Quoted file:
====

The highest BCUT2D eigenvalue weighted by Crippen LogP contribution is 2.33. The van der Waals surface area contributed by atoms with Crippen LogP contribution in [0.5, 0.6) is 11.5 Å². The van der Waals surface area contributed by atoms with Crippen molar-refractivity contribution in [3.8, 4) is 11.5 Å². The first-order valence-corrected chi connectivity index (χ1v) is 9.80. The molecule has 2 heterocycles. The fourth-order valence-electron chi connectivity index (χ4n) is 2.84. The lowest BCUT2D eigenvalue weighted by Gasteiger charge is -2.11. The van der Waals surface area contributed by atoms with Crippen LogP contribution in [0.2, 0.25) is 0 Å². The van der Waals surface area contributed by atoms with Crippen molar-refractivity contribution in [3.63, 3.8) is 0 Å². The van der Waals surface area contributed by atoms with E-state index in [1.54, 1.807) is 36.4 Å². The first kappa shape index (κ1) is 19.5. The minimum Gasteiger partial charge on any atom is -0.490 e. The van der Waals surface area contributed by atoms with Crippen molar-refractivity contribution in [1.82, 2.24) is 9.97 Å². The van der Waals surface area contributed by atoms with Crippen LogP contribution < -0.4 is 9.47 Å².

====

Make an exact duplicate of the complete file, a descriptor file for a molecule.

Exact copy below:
The highest BCUT2D eigenvalue weighted by Crippen LogP contribution is 2.33. The van der Waals surface area contributed by atoms with Crippen LogP contribution in [0.5, 0.6) is 11.5 Å². The van der Waals surface area contributed by atoms with Crippen molar-refractivity contribution in [3.8, 4) is 11.5 Å². The first-order valence-corrected chi connectivity index (χ1v) is 9.80. The molecule has 2 heterocycles. The fourth-order valence-electron chi connectivity index (χ4n) is 2.84. The lowest BCUT2D eigenvalue weighted by Gasteiger charge is -2.11. The van der Waals surface area contributed by atoms with Crippen LogP contribution in [0.2, 0.25) is 0 Å². The van der Waals surface area contributed by atoms with Crippen molar-refractivity contribution in [3.63, 3.8) is 0 Å². The van der Waals surface area contributed by atoms with E-state index in [1.54, 1.807) is 36.4 Å². The first kappa shape index (κ1) is 19.5. The minimum Gasteiger partial charge on any atom is -0.490 e. The van der Waals surface area contributed by atoms with Crippen molar-refractivity contribution in [1.82, 2.24) is 9.97 Å². The van der Waals surface area contributed by atoms with Crippen LogP contribution < -0.4 is 9.47 Å².